What is financial forecasting and why is it important?
When it comes to decision-making in business, an up-to-date financial forecast is essential to be able to prepare in a pragmatic way for the future. All companies should look forward in this way to be able to be ready for any unforeseen circumstances and plan for unforeseen opportunities too.
It plays an important role in establishing whether a business is on track to hit particular goals, and allows them to respond flexibly to changes.
Feel the power of financial planning
There’s a lot more to financial forecasting than adding up historical figures and keeping an eye on your business’ bottom line. It can impact everything from an entrepreneur’s personal finances to lenders’ and investors’ confidence.
So, let’s take a deep dive into financial forecasting. We will guide you on how to crunch those key numbers and how we can help you get the most out of your financial planning.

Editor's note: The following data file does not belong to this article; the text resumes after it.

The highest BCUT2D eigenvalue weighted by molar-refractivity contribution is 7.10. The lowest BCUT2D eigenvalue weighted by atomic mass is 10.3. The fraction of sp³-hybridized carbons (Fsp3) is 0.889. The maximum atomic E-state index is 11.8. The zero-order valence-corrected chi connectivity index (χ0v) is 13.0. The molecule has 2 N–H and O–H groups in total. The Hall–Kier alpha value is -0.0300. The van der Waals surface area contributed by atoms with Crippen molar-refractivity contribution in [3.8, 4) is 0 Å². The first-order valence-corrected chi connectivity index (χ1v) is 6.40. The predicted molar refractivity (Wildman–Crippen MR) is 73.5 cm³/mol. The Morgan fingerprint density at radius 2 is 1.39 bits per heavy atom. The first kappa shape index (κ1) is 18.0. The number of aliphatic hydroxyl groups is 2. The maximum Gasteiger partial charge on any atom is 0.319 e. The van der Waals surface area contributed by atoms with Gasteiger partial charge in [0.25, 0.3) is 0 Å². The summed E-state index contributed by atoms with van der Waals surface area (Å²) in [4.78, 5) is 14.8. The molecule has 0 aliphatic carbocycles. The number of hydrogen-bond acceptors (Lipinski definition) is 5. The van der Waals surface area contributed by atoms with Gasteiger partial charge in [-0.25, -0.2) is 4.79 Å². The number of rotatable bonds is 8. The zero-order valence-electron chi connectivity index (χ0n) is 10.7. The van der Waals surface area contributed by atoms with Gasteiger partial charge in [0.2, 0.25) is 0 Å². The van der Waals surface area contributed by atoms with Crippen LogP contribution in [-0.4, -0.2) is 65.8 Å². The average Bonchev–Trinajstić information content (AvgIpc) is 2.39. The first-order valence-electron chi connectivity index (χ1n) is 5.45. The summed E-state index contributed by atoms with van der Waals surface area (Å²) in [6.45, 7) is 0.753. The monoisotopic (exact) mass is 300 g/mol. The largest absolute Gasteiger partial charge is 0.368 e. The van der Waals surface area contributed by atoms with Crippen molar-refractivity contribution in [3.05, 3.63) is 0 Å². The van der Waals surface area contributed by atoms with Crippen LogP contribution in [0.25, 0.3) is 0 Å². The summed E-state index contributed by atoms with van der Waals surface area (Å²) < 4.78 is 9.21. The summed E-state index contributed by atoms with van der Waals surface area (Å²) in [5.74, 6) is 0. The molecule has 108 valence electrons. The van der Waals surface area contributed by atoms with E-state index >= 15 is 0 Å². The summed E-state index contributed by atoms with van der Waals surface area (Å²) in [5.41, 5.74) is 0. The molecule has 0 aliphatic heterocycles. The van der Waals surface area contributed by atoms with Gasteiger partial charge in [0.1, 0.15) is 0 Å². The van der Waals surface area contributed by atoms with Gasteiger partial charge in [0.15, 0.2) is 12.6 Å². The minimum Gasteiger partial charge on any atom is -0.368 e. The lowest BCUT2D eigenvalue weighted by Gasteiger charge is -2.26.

What is a financial forecast?
A financial forecast is a key part of your business plan and offers the best view of what a company’s key financial numbers are going to look like in the future.
An accurate, up-to-date forecast will support important decisions, such as expanding or cutting staff levels, when to increase or reduce prices, and even whether to jump on a potential new revenue opportunity.
Most business owners have at least a five-year plan and, without a forecast, it’s difficult to see whether a company is on target to achieve future growth, alongside other longer-term goals. Agency owners could end up basing their projections on hope rather than data.
The difference between financial forecasting and budgeting
There’s a distinct difference between these two terms which have, on occasion, been defined as the same thing. Let’s clarify the difference for you…